The saga continues……We left Waiuku and travelled towards Tinopai and I gotta say what a bumpy, winding road. On arrival I noticed that just like air flights things moved in transit and it was the most movement we have had so far.
Delighted to arrive and set up. Not much to do here except relax, go for walks, read, fish etc. It was here that Rod put his dinghy through it’s paces on the water as it was a nice, safe place with no waves. We enjoyed the snapper and found a small takeaway trailer called the Happy Puku that used fried bread instead of buns for their burgers……………………………bad for the waistline but absolutely yum!! Can’t remember the last time I had fried bread!! We stayed here for about a week before moving on to Dargaville; staying at the NZMCA camp. ]
We were again fortunate to score a concrete pad to set up on and were able to check out some sightseeing places that we missed when we had to leave to return to Auckland prior to Christmas due to inverter issues.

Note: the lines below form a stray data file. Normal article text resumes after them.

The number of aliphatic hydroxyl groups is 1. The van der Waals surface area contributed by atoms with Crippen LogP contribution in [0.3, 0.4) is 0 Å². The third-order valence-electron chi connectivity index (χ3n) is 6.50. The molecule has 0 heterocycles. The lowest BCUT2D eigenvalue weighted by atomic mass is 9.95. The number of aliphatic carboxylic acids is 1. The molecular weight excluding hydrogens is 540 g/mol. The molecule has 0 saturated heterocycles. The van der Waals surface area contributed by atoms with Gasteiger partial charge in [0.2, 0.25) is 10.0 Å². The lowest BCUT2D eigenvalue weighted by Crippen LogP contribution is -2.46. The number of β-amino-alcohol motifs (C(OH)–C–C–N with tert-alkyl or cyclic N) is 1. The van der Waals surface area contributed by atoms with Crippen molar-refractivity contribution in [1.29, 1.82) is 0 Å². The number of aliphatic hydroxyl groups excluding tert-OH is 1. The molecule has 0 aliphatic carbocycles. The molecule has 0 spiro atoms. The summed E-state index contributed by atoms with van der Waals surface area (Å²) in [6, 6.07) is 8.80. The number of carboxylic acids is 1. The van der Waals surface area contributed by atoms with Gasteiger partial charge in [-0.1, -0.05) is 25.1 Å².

It was while we were staying here that our gorgeous God-daughter Rebecca came to visit along with her delightful son Wade. As Rebecca’s partner Guy was away for the night we suggested she stay for a sleepover and thoroughly enjoyed having a wee one to cuddle and play with!! It was very quiet when they left the following morning……….too quiet!!
Not sure who enjoyed the visit more, Wade ‘driving’ the truck or Mac and Rose having someone new to play/cuddle with!!
We visited the Dargaville Museum this trip; what a beautiful place with sweeping views over the river AND you can stay there freedom camping although there is a dump station on the location.
The museum is also the location of the Rainbow Warrier’s mast as a memorial. along with memorabilia of an era bygone.
We stayed at Dargaville for a week before leaving for destination Ruakaka and the lifestyle block of Greg and Brandon. Here we were scheduled to do our COF and for Rod to have an MRI initially requested by a specialist via ACC in 2012, relating to his ‘selective’ hearing lol.
Love staying here and Mac and Rose love it!!! The boys make us welcome and Greg’s recipe for home-made KFC just heaven!!